War and the State

I want to talk a bit today about the State and war. In my lifetime the US Empire has always been at war. Sometimes the wars were “hot” and sometimes “cold”; sometimes covert and sometimes overt; sometimes brutal occupations and sometimes brutal bombing campaigns. But whatever form the war took; we have always been at war.

Libertarianism is the opposite of the State and its many wars. The entire body of libertarian law, philosophy, system of ethics, and our beliefs begins with the non-aggression axiom.

Murray Rothbard wrote:

The fundamental axiom of libertarian theory is that no one may threaten or commit violence (“aggress”) against another man’s person or property. Violence may be employed only against the man who commits such violence; that is, only defensively against the aggressive violence of another. In short, no violence may be employed against a non-aggressor. Here is the fundamental rule from which can be deduced the entire corpus of libertarian theory.

On an individual level, if I find that my property is being stolen by X, I have the right to use force to prevent the robbery or to apprehend the criminal. I don’t have the right to bomb a house that I suspect he is hiding in or to kill innocent bystanders by shooting at him into a crowd of people. Mr. X may have started the situation and I may use force against Mr. X to apprehend him, but I would be a bigger criminal than he is if I murder innocent bystanders. This situation should be about as non-controversial as any one could come up with. I know of no religion, system of ethics, or system of law that provides for the wanton killing of innocent bystanders just so some man may recover his property.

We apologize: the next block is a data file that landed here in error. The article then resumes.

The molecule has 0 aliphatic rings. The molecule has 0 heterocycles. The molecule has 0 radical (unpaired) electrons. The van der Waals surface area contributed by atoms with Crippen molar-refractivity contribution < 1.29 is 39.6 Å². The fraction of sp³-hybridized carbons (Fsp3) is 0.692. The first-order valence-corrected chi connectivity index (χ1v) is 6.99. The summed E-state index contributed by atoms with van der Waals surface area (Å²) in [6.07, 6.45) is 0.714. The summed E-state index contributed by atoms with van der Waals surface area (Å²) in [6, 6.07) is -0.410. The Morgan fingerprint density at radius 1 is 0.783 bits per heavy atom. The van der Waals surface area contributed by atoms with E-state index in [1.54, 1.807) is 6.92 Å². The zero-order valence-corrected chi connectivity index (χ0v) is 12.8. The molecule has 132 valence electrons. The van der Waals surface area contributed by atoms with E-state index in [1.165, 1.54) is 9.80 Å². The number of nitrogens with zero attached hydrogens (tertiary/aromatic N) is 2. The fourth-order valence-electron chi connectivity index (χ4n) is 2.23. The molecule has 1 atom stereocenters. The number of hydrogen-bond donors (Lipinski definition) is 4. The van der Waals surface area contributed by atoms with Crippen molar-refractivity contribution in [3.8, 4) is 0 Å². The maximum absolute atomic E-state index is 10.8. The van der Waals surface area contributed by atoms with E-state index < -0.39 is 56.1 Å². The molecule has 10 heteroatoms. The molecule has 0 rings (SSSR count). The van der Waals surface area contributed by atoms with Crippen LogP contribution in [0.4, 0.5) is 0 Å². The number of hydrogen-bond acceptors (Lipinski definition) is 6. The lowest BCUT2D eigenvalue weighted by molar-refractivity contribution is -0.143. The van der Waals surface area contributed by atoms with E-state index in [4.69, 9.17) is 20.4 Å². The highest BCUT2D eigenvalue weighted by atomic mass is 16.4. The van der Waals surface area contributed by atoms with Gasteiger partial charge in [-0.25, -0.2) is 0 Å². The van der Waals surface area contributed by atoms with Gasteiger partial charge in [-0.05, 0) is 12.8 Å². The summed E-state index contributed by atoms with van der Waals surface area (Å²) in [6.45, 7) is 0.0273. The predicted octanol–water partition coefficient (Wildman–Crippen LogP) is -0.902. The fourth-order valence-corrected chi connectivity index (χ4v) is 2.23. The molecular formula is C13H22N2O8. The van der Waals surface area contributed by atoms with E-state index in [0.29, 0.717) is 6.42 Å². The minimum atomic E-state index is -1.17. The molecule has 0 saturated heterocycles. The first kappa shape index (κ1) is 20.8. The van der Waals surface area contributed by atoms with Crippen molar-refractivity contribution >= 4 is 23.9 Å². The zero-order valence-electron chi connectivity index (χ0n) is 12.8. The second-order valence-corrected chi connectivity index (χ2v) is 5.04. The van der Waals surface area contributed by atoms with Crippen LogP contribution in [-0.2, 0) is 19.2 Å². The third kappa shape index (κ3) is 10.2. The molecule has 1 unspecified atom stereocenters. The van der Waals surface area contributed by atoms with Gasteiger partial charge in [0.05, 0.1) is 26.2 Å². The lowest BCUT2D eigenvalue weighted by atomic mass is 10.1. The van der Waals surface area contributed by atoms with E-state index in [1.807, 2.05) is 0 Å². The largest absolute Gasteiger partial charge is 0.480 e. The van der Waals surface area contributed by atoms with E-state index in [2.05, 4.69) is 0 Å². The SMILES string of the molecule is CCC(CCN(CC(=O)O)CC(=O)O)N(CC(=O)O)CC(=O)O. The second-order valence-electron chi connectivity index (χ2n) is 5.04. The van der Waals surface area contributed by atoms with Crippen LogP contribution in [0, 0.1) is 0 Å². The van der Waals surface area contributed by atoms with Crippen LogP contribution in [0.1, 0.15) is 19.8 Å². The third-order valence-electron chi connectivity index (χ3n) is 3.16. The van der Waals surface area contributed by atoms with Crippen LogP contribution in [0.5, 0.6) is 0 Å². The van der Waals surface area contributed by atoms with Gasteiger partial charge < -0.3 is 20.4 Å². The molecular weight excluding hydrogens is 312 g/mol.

When one then looks at the bigger picture and sees that nation-States go to war with each other we see that the reality is that groups of people, real humans, go to war with each other in the name of their State. War then is just open violence between groups of people.

An individual may repel an attack by some person or group but he has no right of any kind to draft me into his violent confrontation no matter how righteous his cause. By the same logic we see that the State has no moral right to draft me into one of its violent confrontations — no matter how “righteous” the minions of the State claim it to be.

If an individual is engaged in repelling a violent attack on his person or property he may defend himself but he has no right to make me pay for any of that defense. I hope no one really thinks he does have any financial claim on innocent bystanders. And so it is with the State: it has no right at all to force me to pay for one of its aggressions.

If an individual is engaged in a war against the person or group that attacked his person or property we will freely admit his moral and legal right to conduct the violence against the aggressors. But if he kills any innocents in the process, no claim of “the other party started it” will excuse his murders.